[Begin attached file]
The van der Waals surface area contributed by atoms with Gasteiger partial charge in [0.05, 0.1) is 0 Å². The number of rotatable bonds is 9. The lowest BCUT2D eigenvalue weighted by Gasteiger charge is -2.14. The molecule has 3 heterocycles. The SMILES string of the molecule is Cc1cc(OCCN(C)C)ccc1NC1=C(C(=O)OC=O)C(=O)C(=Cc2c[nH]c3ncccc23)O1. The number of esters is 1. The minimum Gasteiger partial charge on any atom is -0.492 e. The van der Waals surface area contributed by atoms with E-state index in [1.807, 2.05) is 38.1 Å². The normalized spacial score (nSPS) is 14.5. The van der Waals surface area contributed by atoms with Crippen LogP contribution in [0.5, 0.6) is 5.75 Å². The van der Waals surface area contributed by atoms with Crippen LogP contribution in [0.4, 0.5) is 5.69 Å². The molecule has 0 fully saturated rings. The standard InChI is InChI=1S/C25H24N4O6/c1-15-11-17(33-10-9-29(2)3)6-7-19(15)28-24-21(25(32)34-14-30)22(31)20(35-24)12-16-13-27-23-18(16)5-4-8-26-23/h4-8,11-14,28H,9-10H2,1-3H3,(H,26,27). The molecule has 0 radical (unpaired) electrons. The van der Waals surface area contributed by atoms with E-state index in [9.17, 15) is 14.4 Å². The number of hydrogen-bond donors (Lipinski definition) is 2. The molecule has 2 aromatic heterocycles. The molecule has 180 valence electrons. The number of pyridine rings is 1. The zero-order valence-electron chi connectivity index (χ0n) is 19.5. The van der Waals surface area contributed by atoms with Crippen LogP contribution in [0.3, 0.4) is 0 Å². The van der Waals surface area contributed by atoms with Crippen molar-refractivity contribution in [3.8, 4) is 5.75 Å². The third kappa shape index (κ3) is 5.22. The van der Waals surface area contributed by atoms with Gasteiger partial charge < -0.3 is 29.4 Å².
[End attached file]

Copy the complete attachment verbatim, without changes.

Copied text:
The van der Waals surface area contributed by atoms with Gasteiger partial charge in [0.05, 0.1) is 0 Å². The number of rotatable bonds is 9. The lowest BCUT2D eigenvalue weighted by Gasteiger charge is -2.14. The molecule has 3 heterocycles. The SMILES string of the molecule is Cc1cc(OCCN(C)C)ccc1NC1=C(C(=O)OC=O)C(=O)C(=Cc2c[nH]c3ncccc23)O1. The number of esters is 1. The minimum Gasteiger partial charge on any atom is -0.492 e. The van der Waals surface area contributed by atoms with E-state index in [1.807, 2.05) is 38.1 Å². The normalized spacial score (nSPS) is 14.5. The van der Waals surface area contributed by atoms with Crippen LogP contribution in [0.5, 0.6) is 5.75 Å². The van der Waals surface area contributed by atoms with Crippen LogP contribution in [0.4, 0.5) is 5.69 Å². The molecule has 0 fully saturated rings. The standard InChI is InChI=1S/C25H24N4O6/c1-15-11-17(33-10-9-29(2)3)6-7-19(15)28-24-21(25(32)34-14-30)22(31)20(35-24)12-16-13-27-23-18(16)5-4-8-26-23/h4-8,11-14,28H,9-10H2,1-3H3,(H,26,27). The molecule has 0 radical (unpaired) electrons. The van der Waals surface area contributed by atoms with E-state index in [9.17, 15) is 14.4 Å². The number of hydrogen-bond donors (Lipinski definition) is 2. The molecule has 2 aromatic heterocycles. The molecule has 180 valence electrons. The number of pyridine rings is 1. The zero-order valence-electron chi connectivity index (χ0n) is 19.5. The van der Waals surface area contributed by atoms with Crippen LogP contribution in [0.3, 0.4) is 0 Å². The van der Waals surface area contributed by atoms with Crippen molar-refractivity contribution in [3.8, 4) is 5.75 Å². The third kappa shape index (κ3) is 5.22. The van der Waals surface area contributed by atoms with Gasteiger partial charge < -0.3 is 29.4 Å².